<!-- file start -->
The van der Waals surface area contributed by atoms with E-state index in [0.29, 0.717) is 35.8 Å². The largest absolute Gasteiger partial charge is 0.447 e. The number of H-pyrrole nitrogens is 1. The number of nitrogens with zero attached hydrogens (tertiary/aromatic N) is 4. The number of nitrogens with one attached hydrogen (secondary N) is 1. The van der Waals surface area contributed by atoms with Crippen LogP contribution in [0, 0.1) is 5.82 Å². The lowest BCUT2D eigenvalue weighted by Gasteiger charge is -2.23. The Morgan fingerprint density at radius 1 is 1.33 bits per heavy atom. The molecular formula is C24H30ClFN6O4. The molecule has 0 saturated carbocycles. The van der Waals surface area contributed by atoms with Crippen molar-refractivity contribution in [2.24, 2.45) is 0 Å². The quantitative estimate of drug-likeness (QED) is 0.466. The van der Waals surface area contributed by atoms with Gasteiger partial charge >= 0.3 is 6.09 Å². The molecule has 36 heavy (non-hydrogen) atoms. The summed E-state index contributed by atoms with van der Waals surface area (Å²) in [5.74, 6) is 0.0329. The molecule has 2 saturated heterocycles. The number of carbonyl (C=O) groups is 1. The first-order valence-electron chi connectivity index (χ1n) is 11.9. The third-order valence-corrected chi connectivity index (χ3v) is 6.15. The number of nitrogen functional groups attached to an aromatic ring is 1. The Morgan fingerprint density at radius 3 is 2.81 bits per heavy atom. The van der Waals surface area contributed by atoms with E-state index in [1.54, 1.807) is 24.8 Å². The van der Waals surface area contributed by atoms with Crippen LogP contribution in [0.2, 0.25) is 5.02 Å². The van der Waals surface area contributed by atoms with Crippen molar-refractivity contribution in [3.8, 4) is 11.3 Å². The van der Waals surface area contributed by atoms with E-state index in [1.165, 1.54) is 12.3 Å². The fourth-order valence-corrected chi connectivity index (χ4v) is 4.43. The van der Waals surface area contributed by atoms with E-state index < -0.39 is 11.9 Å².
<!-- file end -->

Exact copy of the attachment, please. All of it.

The van der Waals surface area contributed by atoms with E-state index in [0.29, 0.717) is 35.8 Å². The largest absolute Gasteiger partial charge is 0.447 e. The number of H-pyrrole nitrogens is 1. The number of nitrogens with zero attached hydrogens (tertiary/aromatic N) is 4. The number of nitrogens with one attached hydrogen (secondary N) is 1. The van der Waals surface area contributed by atoms with Crippen LogP contribution in [0, 0.1) is 5.82 Å². The lowest BCUT2D eigenvalue weighted by Gasteiger charge is -2.23. The Morgan fingerprint density at radius 1 is 1.33 bits per heavy atom. The molecular formula is C24H30ClFN6O4. The molecule has 0 saturated carbocycles. The van der Waals surface area contributed by atoms with Crippen molar-refractivity contribution in [2.24, 2.45) is 0 Å². The quantitative estimate of drug-likeness (QED) is 0.466. The van der Waals surface area contributed by atoms with Gasteiger partial charge >= 0.3 is 6.09 Å². The molecule has 36 heavy (non-hydrogen) atoms. The summed E-state index contributed by atoms with van der Waals surface area (Å²) in [5.74, 6) is 0.0329. The molecule has 2 saturated heterocycles. The number of carbonyl (C=O) groups is 1. The first-order valence-electron chi connectivity index (χ1n) is 11.9. The third-order valence-corrected chi connectivity index (χ3v) is 6.15. The number of nitrogen functional groups attached to an aromatic ring is 1. The Morgan fingerprint density at radius 3 is 2.81 bits per heavy atom. The van der Waals surface area contributed by atoms with E-state index in [1.54, 1.807) is 24.8 Å². The van der Waals surface area contributed by atoms with Crippen LogP contribution in [0.2, 0.25) is 5.02 Å². The van der Waals surface area contributed by atoms with Crippen molar-refractivity contribution in [3.8, 4) is 11.3 Å². The van der Waals surface area contributed by atoms with E-state index in [1.165, 1.54) is 12.3 Å². The fourth-order valence-corrected chi connectivity index (χ4v) is 4.43. The van der Waals surface area contributed by atoms with E-state index < -0.39 is 11.9 Å².